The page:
Dr. Jekyll and Mr. Hyde
This is no less than the tenth film version of the classic Robert Louis Stevenson novella. But the only predecessors that really count are one in 1920 starring John Barrymore, and one in 1931 starring Frederic March. March won the fifth Best Actor Oscar, in a tie with Wallace Beery. I would like to see that one, for several reasons. The famous transformation scenes were done so cleverly that no one could figure out how they did it for decades, and in fact never figured it out until Rouben Mamoulian, the director, spilled the beans himself. Also, it was Pre-Code, and considerably sexier than films made later. When it was re-released, in 1936, eight minutes had to be cut. Even stranger, when the Spencer Tracy version was made by MGM they searched for and bought all the copies of the 1931 version … and destroyed them! It was thought to be a lost film for a long time until a copy was found, and the eight minutes were restored.
This version is not really a success. Spencer Tracy didn’t want to play it, and he was right. He isn’t believable as an English doctor. Ingrid Bergman is also miscast as Ivy, a barmaid. (In the book she was a prostitute.) The make-up is pretty good, with a series of lap dissolves gradually making him more sinister, sort of ape-like. I couldn’t help being amused, though, that turning from a good man to an evil one had such an effect on one’s hair. In the final scene, the dead man goes from looking a little like a troll doll to having hair that might have been styled by Sassoon.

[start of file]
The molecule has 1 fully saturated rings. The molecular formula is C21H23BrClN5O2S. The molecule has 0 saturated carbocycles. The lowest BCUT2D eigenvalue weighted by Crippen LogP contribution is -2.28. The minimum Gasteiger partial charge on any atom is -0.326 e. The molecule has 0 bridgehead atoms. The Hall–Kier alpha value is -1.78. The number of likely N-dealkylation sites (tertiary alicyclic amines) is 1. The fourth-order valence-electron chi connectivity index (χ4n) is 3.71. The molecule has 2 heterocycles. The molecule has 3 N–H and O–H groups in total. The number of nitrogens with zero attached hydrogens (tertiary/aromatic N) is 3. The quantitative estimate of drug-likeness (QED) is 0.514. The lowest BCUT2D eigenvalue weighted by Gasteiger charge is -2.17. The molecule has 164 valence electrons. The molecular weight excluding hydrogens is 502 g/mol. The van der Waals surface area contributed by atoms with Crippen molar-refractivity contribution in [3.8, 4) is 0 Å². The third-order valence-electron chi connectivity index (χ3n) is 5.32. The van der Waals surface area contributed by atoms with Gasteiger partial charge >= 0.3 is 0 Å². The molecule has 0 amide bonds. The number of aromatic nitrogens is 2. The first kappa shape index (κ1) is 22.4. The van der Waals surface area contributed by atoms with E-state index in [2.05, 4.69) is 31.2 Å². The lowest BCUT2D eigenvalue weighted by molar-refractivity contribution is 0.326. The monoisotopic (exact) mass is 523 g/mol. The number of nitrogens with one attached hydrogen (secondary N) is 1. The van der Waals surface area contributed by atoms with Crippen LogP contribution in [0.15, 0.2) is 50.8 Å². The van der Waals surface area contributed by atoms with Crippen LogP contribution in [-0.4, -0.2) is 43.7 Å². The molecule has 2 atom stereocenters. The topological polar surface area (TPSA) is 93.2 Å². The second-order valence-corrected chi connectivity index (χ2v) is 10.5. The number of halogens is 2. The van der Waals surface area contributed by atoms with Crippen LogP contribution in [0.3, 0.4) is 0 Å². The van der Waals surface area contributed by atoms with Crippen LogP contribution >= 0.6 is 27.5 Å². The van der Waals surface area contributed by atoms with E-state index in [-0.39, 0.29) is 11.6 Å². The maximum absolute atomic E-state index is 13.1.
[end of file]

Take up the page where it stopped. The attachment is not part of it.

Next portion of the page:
There is also the question of Dr. Henry Jekyll’s “goodness.” To my mind, he wasn’t such a paragon. Never mind his obvious fascination with Ivy when he was engaged to another woman. We all have our weaknesses. But he was very eager to perform experiments on human subjects, which, in my mind, is a no-no. Then it wasn’t made completely clear to me whether or not he continued taking the potion after the first time. I am pretty sure he did. In which case he, Henry Jekyll, model citizen, was directly responsible for all the outrages Hyde visited on Ivy. I mean, when we first see Jekyll undergoing the change involuntarily, he seems shocked by it, and is considerably sobered when he changes back and realizes what he has done. The parallels with his condition and that of a junkie are very strong. A junkie will do anything, absolutely anything, to get what he needs. It looks to me like that’s what Jekyll did. In which case, he has to own every murder Hyde does. And when confronted with the accusations against him, he lied. So I was not sorry to see that bastard go.